Some teens feel embarrassed when their parents split up.
They might be embarrassed because their feelings are so strong, like it's not "cool" to be upset. But the feelings are natural, and the best thing to do is to accept them and do what you can to feel better.
Teens might also be worried about what other people will think. But splitting-up are very common these days. In Canada, between 25% and 33% of marriages end in divorce. That means many people have been through it themselves or know someone who has.
See Breaking the News for some tips on telling your friends.
Many teens whose parents split up feel anxious about their own relationships in the future. But just because your parents split up doesn't mean the same thing will happen to you. You can learn from their mistakes. What happens in your relationships will be up to you, not your parents!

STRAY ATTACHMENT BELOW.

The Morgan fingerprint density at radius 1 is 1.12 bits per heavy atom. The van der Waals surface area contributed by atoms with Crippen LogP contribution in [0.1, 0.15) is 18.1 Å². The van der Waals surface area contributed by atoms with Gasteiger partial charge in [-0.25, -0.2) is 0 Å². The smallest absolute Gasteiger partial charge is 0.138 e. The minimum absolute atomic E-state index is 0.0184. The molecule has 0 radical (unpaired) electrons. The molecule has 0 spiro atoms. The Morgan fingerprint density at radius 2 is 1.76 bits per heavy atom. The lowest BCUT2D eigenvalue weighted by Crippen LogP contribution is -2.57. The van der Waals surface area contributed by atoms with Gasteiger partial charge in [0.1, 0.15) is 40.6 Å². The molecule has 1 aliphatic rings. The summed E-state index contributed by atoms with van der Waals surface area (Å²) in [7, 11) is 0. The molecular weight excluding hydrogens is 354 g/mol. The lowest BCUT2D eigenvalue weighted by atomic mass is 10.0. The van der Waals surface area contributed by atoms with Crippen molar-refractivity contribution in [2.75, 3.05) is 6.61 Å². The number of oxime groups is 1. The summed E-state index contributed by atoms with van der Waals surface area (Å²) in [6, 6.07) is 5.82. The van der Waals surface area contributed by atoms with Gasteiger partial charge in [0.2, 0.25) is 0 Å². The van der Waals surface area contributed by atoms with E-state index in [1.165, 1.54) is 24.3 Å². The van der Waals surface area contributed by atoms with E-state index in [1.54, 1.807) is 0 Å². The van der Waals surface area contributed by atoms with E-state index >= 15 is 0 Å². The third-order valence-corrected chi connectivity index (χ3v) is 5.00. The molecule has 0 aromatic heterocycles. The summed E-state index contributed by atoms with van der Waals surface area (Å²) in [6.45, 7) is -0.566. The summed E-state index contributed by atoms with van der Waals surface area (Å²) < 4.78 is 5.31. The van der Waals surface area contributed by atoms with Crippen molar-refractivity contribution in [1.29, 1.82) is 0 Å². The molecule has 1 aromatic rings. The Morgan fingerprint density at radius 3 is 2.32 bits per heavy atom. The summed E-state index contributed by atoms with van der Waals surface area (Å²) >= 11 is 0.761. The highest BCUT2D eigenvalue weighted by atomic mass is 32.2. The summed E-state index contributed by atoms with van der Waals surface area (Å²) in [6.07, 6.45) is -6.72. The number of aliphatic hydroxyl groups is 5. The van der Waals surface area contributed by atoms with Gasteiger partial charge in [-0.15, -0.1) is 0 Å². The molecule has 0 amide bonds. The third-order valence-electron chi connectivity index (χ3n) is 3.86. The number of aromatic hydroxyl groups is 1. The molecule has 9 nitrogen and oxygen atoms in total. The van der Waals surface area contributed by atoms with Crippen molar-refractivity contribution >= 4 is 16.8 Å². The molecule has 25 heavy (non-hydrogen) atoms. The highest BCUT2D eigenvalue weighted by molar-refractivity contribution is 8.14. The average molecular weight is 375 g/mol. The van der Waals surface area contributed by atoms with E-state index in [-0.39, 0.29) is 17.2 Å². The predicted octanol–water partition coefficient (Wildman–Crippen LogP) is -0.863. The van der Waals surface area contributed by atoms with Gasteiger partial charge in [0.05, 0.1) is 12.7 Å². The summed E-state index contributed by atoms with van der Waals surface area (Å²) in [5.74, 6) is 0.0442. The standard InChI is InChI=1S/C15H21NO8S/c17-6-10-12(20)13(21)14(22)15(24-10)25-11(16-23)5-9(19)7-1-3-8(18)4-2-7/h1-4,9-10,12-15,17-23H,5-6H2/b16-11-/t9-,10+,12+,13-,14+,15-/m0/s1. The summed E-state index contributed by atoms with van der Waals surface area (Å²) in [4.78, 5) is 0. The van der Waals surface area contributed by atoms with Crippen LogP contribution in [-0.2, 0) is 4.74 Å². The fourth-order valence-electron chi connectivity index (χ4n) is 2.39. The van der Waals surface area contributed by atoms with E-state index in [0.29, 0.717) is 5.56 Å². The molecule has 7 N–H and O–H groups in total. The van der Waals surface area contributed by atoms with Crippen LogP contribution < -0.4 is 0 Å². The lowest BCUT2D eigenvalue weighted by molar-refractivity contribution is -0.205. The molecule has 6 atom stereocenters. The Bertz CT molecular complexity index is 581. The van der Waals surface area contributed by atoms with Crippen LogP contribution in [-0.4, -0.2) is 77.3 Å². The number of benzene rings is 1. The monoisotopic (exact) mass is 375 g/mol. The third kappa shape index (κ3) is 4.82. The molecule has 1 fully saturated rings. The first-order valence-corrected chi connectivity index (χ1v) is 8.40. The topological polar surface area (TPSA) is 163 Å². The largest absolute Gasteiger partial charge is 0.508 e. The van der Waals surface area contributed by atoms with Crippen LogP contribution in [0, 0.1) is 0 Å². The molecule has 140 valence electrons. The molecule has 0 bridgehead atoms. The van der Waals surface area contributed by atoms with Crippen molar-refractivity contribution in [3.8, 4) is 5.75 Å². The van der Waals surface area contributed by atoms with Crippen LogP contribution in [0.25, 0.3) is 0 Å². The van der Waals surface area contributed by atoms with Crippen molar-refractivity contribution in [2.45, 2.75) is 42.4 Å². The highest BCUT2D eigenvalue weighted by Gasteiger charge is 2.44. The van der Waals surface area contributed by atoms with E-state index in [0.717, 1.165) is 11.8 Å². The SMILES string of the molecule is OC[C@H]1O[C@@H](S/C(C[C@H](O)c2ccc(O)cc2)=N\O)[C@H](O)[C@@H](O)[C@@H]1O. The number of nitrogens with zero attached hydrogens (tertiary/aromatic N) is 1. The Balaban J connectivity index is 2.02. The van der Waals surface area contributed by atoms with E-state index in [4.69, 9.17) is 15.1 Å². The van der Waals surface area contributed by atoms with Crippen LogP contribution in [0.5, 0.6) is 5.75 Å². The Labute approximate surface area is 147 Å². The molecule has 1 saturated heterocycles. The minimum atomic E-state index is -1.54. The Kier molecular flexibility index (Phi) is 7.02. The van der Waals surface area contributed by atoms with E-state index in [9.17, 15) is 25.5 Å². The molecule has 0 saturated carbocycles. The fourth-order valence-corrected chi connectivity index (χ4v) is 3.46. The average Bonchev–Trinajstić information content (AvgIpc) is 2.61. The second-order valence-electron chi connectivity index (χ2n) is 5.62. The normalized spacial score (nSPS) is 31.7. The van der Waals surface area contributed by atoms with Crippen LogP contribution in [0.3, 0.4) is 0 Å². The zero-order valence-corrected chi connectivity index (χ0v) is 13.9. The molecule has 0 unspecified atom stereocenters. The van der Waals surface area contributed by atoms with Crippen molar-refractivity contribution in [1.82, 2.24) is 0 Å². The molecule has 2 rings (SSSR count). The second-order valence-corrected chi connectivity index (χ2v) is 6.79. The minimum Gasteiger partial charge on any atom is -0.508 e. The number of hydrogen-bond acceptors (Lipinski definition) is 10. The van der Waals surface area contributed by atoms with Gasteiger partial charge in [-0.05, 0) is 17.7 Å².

If there are things you need to know, ask.
You have a right to ask questions about what’s going to happen and why. Although you need to respect your parents' right to privacy, they have a responsibility to answer your questions as best they can about things that directly affect you.
Parents splitting-up are very common these days. In Canada, between a quarter and a third of marriages end in divorce. That means that many people have been through it themselves, and most probably know someone who has.
Good friends will be glad you've told them. They'll know that you're still you, even though your family is changing.
Common-law parents — parents who chose to live together without getting married — don't get a divorce because there is no marriage to end. But they do need to decide what will happen to their children and how they’ll divide their property.